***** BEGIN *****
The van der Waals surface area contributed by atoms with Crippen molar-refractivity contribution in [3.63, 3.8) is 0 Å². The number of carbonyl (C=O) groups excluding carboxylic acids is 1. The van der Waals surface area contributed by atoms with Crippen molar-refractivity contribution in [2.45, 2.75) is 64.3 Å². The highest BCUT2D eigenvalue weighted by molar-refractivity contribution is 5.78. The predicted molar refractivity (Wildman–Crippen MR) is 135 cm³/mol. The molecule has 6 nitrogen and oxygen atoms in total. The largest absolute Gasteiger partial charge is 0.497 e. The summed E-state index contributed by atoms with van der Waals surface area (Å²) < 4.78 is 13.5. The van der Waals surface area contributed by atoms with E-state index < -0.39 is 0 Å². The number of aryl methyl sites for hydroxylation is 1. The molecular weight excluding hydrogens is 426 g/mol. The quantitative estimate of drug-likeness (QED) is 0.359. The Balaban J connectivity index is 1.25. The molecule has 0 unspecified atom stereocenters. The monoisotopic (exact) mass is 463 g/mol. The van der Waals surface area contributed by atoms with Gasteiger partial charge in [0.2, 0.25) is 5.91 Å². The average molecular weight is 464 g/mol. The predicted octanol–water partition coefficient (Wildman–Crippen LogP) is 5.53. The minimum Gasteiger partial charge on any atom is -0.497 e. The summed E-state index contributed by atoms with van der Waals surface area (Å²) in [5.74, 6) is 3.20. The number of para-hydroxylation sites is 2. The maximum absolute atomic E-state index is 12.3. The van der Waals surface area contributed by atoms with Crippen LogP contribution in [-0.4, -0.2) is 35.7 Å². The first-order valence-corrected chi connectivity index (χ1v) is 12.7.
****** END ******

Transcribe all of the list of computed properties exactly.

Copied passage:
The van der Waals surface area contributed by atoms with Crippen molar-refractivity contribution in [3.63, 3.8) is 0 Å². The number of carbonyl (C=O) groups excluding carboxylic acids is 1. The van der Waals surface area contributed by atoms with Crippen molar-refractivity contribution in [2.45, 2.75) is 64.3 Å². The highest BCUT2D eigenvalue weighted by molar-refractivity contribution is 5.78. The predicted molar refractivity (Wildman–Crippen MR) is 135 cm³/mol. The molecule has 6 nitrogen and oxygen atoms in total. The largest absolute Gasteiger partial charge is 0.497 e. The summed E-state index contributed by atoms with van der Waals surface area (Å²) < 4.78 is 13.5. The van der Waals surface area contributed by atoms with E-state index < -0.39 is 0 Å². The number of aryl methyl sites for hydroxylation is 1. The molecular weight excluding hydrogens is 426 g/mol. The quantitative estimate of drug-likeness (QED) is 0.359. The Balaban J connectivity index is 1.25. The molecule has 0 unspecified atom stereocenters. The monoisotopic (exact) mass is 463 g/mol. The van der Waals surface area contributed by atoms with Gasteiger partial charge in [0.2, 0.25) is 5.91 Å². The average molecular weight is 464 g/mol. The predicted octanol–water partition coefficient (Wildman–Crippen LogP) is 5.53. The minimum Gasteiger partial charge on any atom is -0.497 e. The summed E-state index contributed by atoms with van der Waals surface area (Å²) in [5.74, 6) is 3.20. The number of para-hydroxylation sites is 2. The maximum absolute atomic E-state index is 12.3. The van der Waals surface area contributed by atoms with Crippen LogP contribution in [-0.4, -0.2) is 35.7 Å². The first-order valence-corrected chi connectivity index (χ1v) is 12.7.